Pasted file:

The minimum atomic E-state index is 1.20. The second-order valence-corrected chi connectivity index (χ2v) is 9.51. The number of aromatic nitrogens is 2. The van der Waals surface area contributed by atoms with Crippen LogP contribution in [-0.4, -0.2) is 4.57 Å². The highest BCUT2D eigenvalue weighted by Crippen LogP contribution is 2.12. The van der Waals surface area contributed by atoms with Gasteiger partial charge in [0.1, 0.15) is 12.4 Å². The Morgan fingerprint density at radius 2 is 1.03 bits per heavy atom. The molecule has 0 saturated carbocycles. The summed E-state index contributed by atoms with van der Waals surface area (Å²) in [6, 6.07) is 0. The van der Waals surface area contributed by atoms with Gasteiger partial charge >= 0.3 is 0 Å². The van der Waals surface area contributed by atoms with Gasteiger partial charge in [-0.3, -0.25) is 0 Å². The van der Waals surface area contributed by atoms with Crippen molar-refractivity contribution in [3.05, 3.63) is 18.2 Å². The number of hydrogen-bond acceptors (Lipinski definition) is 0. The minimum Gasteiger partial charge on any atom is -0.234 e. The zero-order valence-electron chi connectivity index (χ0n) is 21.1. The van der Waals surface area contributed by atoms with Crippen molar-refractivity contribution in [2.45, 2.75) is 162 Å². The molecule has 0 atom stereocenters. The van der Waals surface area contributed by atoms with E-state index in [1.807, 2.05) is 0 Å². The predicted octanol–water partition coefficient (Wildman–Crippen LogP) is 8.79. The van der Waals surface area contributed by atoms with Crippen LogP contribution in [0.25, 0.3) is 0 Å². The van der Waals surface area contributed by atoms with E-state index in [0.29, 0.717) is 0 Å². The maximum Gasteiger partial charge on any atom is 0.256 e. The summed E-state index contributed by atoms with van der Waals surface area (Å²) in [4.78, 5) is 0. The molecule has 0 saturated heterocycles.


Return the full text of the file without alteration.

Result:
The minimum atomic E-state index is 1.20. The second-order valence-corrected chi connectivity index (χ2v) is 9.51. The number of aromatic nitrogens is 2. The van der Waals surface area contributed by atoms with Crippen LogP contribution in [-0.4, -0.2) is 4.57 Å². The highest BCUT2D eigenvalue weighted by Crippen LogP contribution is 2.12. The van der Waals surface area contributed by atoms with Gasteiger partial charge in [0.1, 0.15) is 12.4 Å². The Morgan fingerprint density at radius 2 is 1.03 bits per heavy atom. The molecule has 0 saturated carbocycles. The summed E-state index contributed by atoms with van der Waals surface area (Å²) in [6, 6.07) is 0. The van der Waals surface area contributed by atoms with Gasteiger partial charge >= 0.3 is 0 Å². The van der Waals surface area contributed by atoms with Gasteiger partial charge in [-0.3, -0.25) is 0 Å². The van der Waals surface area contributed by atoms with Crippen molar-refractivity contribution in [3.05, 3.63) is 18.2 Å². The number of hydrogen-bond acceptors (Lipinski definition) is 0. The minimum Gasteiger partial charge on any atom is -0.234 e. The zero-order valence-electron chi connectivity index (χ0n) is 21.1. The van der Waals surface area contributed by atoms with Crippen molar-refractivity contribution in [2.45, 2.75) is 162 Å². The molecule has 0 atom stereocenters. The van der Waals surface area contributed by atoms with E-state index in [1.807, 2.05) is 0 Å². The predicted octanol–water partition coefficient (Wildman–Crippen LogP) is 8.79. The van der Waals surface area contributed by atoms with Crippen LogP contribution in [0.25, 0.3) is 0 Å². The van der Waals surface area contributed by atoms with E-state index in [0.29, 0.717) is 0 Å². The maximum Gasteiger partial charge on any atom is 0.256 e. The summed E-state index contributed by atoms with van der Waals surface area (Å²) in [4.78, 5) is 0. The molecule has 0 saturated heterocycles.